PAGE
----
Washington, DC, February 23, 2021
Nearly all Americans describe themselves as either male or female, regardless of age according to a new Ipsos poll. Sexual orientation reveals differences across generations though, with older generations far more likely than younger generations to say they are only attracted to the opposite sex. Adding to this, Generation Z and millennials are less likely than Generation X and baby boomers to identify as heterosexual.
Among Generation Z and millennials, women are slightly more likely than men to say they are equally attracted to both sexes (14% vs. 9%), while men are more likely to say they are attracted only to the same (11% vs. 6%) or opposite (65% vs. 51%) sex. Nonetheless, the majority men and women in this younger cohort says they are only attracted to the opposite sex.
About the Study
These are some of the findings of an Ipsos poll conducted between February 22-23, 2021. For this survey, a sample of 1,005adults age 18+ from the continental U.S., Alaska, and Hawaii was interviewed online in English. The sample includes 104 Generation Z respondents, 268 millennial respondents, 287 Generation X respondents, and 346 baby boomer or older respondents.
The sample for this study was randomly drawn from Ipsos’ online panel (see link for more info on “Access Panels and Recruitment”), partner online panel sources, and “river” sampling (see link for more info on the Ipsos “Ampario Overview” sample method) and does not rely on a population frame in the traditional sense. Ipsos uses fixed sample targets, unique to each study, in drawing a sample. After a sample has been obtained from the Ipsos panel, Ipsos calibrates respondent characteristics to be representative of the U.S. Population using standard procedures such as raking-ratio adjustments. The source of these population targets is U.S. Census 2018 American Community Survey data. The sample drawn for this study reflects fixed sample targets on demographics. Posthoc weights were made to the population characteristics on gender, age, race/ethnicity, region, and education.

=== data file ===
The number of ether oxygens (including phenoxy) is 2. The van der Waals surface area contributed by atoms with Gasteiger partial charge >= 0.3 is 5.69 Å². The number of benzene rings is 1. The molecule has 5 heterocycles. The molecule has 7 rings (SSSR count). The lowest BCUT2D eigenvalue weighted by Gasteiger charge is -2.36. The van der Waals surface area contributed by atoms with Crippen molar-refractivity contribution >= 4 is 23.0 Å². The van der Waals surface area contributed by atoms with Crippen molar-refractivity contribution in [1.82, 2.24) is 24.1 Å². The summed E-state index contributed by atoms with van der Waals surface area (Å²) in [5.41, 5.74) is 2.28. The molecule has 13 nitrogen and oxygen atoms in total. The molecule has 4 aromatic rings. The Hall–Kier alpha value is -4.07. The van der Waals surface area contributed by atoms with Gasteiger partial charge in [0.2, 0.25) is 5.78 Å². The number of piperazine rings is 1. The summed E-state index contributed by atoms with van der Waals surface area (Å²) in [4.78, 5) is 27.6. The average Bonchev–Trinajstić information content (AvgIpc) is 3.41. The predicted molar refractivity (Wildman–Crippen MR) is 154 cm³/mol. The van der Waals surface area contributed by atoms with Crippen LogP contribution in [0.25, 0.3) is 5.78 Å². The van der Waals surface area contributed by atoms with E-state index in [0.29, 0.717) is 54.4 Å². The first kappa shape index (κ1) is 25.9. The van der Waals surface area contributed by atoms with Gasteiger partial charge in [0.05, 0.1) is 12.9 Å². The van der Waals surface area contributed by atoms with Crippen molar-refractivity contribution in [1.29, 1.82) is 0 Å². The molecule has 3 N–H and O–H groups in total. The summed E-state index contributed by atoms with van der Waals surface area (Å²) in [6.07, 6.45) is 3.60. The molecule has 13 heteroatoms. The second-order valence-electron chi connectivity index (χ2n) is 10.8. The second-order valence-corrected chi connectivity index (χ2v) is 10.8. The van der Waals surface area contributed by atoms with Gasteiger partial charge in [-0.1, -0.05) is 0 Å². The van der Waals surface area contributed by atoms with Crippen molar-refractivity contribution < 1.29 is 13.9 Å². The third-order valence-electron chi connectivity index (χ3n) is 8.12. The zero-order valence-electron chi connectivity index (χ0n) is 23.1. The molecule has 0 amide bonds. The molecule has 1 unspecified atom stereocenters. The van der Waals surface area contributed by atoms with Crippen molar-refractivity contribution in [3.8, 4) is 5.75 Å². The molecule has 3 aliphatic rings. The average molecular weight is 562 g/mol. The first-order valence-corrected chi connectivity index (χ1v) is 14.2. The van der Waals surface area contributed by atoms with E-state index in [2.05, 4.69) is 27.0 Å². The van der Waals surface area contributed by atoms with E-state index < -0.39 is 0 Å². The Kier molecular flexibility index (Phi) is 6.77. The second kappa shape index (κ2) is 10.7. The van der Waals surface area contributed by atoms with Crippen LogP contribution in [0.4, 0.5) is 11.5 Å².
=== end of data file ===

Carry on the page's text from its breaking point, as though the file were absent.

Statistical margins of error are not applicable to online non-probability polls. All sample surveys and polls may be subject to other sources of error, including, but not limited to coverage error and measurement error. Where figures do not sum to 100, this is due to the effects of rounding. The precision of Ipsos online polls is measured using a credibility interval. In this case, the poll has a credibility interval of plus or minus 3.5 percentage points for all respondents. Ipsos calculates a design effect (DEFF) for each study based on the variation of the weights, following the formula of Kish (1965). This study had a credibility interval adjusted for design effect of the following (n=1,005, DEFF=1.5, adjusted Confidence Interval=+/-5.0 percentage points).
The poll has a credibility interval or plus or minus 11.0 percentage points for Generation Z respondents, plus or minus 6.8 percentage points for millennial respondents, plus or minus 6.6 percentage points for Generation X respondents, and plus or minus 6.0 percentage points for baby boomer or older respondents.
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